Sincerely, your friend,
Reflecting on Mother’s Day coming up this Sunday offers us a chance to ponder the commanding influence of mothers. While that influence is not always positive, it is always powerful. Let’s face it, the more distant we get from childhood, the more we idealize our mother. Perhaps that is natural—and positive—unless we push it too far. Nothing helps that process develop more than the death of our mother. My mother died back in July of 1995, and that is 25 years to absorb that loss.
The death of a parent is always a watershed event in life. In a sense, it leaves us emotional orphans when our second parent dies. It severs an extended emotional umbilical cord by which God has formed our identity. It takes what has always been an evolving image and freeze-frames it into place. Mother becomes a still-life in the museum of memory. Some of us know about that from experience, and if our lives run their natural courses, all of us will eventually undergo such an experience.
As I reflect upon my mother’s life this Mother’s Day, I grasp that she was not perfect. Of course, she had faults, (we all do), but for now I need not recollect any of them. I see her at this moment in my idealized memory.
Mother’s Day is a good time for all of us who lost mothers to revive that idealized image of “mother” and draw strength from it. It is also a good time for us whose mothers are yet alive to intentionally add positive experiences to important and treasured memories for our children.
Mark Twain once quipped, “My mother had a great deal of trouble with me, but I think she enjoyed it.”
Who said that mothering couldn’t be fun?
Sincerely, your friend,
As I talk to people in our congregation and other various caucuses, I have noted how many people just look at our time now in sheltering in place (the “recent unpleasantness”) as marking time until real life begins again. Yet, real life happens when one is alive regardless of the outward circumstances.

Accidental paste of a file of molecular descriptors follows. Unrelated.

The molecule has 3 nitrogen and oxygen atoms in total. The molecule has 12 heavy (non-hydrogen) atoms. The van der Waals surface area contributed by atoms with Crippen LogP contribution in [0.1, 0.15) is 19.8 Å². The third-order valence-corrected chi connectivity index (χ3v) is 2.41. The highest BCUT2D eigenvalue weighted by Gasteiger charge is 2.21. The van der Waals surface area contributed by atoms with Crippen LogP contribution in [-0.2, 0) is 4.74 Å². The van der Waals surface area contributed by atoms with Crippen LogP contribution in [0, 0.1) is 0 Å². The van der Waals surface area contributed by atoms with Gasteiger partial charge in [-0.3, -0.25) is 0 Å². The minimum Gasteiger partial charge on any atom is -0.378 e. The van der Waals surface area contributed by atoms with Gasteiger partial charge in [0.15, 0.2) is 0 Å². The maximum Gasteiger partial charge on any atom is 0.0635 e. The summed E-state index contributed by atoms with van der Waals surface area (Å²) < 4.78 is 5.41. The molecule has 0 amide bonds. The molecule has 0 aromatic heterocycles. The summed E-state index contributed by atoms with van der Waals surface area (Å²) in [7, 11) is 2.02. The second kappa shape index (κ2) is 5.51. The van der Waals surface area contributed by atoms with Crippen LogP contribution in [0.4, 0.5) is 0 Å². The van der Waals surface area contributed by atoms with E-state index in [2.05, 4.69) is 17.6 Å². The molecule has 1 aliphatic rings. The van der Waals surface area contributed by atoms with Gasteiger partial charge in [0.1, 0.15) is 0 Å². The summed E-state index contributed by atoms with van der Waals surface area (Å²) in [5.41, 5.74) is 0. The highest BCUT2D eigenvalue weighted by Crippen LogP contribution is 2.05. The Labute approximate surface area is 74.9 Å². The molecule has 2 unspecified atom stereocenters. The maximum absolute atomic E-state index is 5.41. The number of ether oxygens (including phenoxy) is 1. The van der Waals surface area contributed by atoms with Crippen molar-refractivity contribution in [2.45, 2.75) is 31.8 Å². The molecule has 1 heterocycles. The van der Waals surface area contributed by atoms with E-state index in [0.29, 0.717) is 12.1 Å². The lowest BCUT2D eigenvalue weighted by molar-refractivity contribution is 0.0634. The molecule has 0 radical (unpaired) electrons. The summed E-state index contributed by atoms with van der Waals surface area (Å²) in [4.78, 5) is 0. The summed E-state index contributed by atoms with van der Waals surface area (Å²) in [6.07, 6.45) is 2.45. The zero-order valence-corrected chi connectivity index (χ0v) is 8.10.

Many inconveniences occur to us that are unexpected, some of which are the consequence of our own action or inaction; some of which are for reasons beyond our understanding, and some are completely beyond our control—such as the world-wide pandemic. We each spend time and effort dealing with the unexpected. Not all of it is bad, but all of it requires adjusting and rearranging our lives to accommodate what has happened. Our life’s quality depends, not so much upon what happens to us, as upon how we respond to life events. Read more...
Recently, in and around Salado, there has been a lot of talk about our village’s future and my guess is that for people of faith this is a staple. During the relaxing summer months that will soon be upon us, perhaps it is a good idea for us to mentally prepare for the future in and around our church as a people of faith.
We are already doing this with our SUMC Discernment/Long Range Planning Committee. Of course, much is up in the air with COVID-19, but that should not deter us from planning and mapping out about where we go next as a church. The idea of preparing, planning, and mapping the future reminded me about a vacation-type idea I once read about.
There is an ancient sea superstition that, inevitably, one wave comes along to a beach that is greater than any waves that have preceded it. Some people call it the “Ninth Wave”—and this is the wave that surfers wait for as they just seemingly sit on their surfboards. The Ninth Wave is the culmination of the sea and wind. There is not greater force. To catch the Ninth Wave at the crucial moment requires a special knack, the timing of movements to mount it at its peak. This is why I admire surfers—their timing has to be perfect. Anyone who has tried surfing knows it takes a special skill!